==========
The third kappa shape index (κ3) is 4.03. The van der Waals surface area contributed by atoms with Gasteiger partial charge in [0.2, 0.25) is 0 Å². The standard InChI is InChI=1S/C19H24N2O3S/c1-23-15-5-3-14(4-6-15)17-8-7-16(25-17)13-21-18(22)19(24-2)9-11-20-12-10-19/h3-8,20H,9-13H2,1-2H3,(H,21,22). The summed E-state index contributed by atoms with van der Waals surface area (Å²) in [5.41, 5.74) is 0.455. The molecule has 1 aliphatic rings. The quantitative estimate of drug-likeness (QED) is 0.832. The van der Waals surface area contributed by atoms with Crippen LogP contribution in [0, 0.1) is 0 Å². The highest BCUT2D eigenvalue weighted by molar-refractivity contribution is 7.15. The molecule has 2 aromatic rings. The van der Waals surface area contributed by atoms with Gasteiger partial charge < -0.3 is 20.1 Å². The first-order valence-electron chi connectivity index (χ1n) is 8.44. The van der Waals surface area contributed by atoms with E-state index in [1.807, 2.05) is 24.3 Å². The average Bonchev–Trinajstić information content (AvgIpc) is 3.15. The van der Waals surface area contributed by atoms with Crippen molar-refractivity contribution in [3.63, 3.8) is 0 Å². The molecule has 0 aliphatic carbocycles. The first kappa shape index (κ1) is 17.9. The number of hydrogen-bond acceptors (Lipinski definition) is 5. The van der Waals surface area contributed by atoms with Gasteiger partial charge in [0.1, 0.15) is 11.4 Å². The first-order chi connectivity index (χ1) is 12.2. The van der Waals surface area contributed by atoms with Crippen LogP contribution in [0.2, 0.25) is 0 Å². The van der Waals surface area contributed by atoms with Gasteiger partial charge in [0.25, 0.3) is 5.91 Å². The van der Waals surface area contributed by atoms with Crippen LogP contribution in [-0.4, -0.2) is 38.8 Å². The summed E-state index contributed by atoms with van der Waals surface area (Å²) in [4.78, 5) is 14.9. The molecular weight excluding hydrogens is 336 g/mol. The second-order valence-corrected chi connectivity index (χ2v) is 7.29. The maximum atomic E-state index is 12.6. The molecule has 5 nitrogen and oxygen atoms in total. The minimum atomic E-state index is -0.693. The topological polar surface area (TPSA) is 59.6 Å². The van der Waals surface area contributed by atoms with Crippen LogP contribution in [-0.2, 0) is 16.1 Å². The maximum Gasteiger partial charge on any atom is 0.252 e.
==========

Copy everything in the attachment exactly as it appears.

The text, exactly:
The third kappa shape index (κ3) is 4.03. The van der Waals surface area contributed by atoms with Gasteiger partial charge in [0.2, 0.25) is 0 Å². The standard InChI is InChI=1S/C19H24N2O3S/c1-23-15-5-3-14(4-6-15)17-8-7-16(25-17)13-21-18(22)19(24-2)9-11-20-12-10-19/h3-8,20H,9-13H2,1-2H3,(H,21,22). The summed E-state index contributed by atoms with van der Waals surface area (Å²) in [5.41, 5.74) is 0.455. The molecule has 1 aliphatic rings. The quantitative estimate of drug-likeness (QED) is 0.832. The van der Waals surface area contributed by atoms with Crippen LogP contribution in [0, 0.1) is 0 Å². The highest BCUT2D eigenvalue weighted by molar-refractivity contribution is 7.15. The molecule has 2 aromatic rings. The van der Waals surface area contributed by atoms with Gasteiger partial charge < -0.3 is 20.1 Å². The first-order valence-electron chi connectivity index (χ1n) is 8.44. The van der Waals surface area contributed by atoms with E-state index in [1.807, 2.05) is 24.3 Å². The average Bonchev–Trinajstić information content (AvgIpc) is 3.15. The van der Waals surface area contributed by atoms with Crippen molar-refractivity contribution in [3.63, 3.8) is 0 Å². The molecule has 0 aliphatic carbocycles. The first kappa shape index (κ1) is 17.9. The number of hydrogen-bond acceptors (Lipinski definition) is 5. The van der Waals surface area contributed by atoms with Gasteiger partial charge in [0.1, 0.15) is 11.4 Å². The first-order chi connectivity index (χ1) is 12.2. The van der Waals surface area contributed by atoms with Crippen LogP contribution in [0.2, 0.25) is 0 Å². The van der Waals surface area contributed by atoms with Gasteiger partial charge in [0.25, 0.3) is 5.91 Å². The van der Waals surface area contributed by atoms with Crippen LogP contribution in [-0.4, -0.2) is 38.8 Å². The summed E-state index contributed by atoms with van der Waals surface area (Å²) in [4.78, 5) is 14.9. The molecular weight excluding hydrogens is 336 g/mol. The second-order valence-corrected chi connectivity index (χ2v) is 7.29. The maximum atomic E-state index is 12.6. The molecule has 5 nitrogen and oxygen atoms in total. The minimum atomic E-state index is -0.693. The topological polar surface area (TPSA) is 59.6 Å². The van der Waals surface area contributed by atoms with Crippen LogP contribution in [-0.2, 0) is 16.1 Å². The maximum Gasteiger partial charge on any atom is 0.252 e.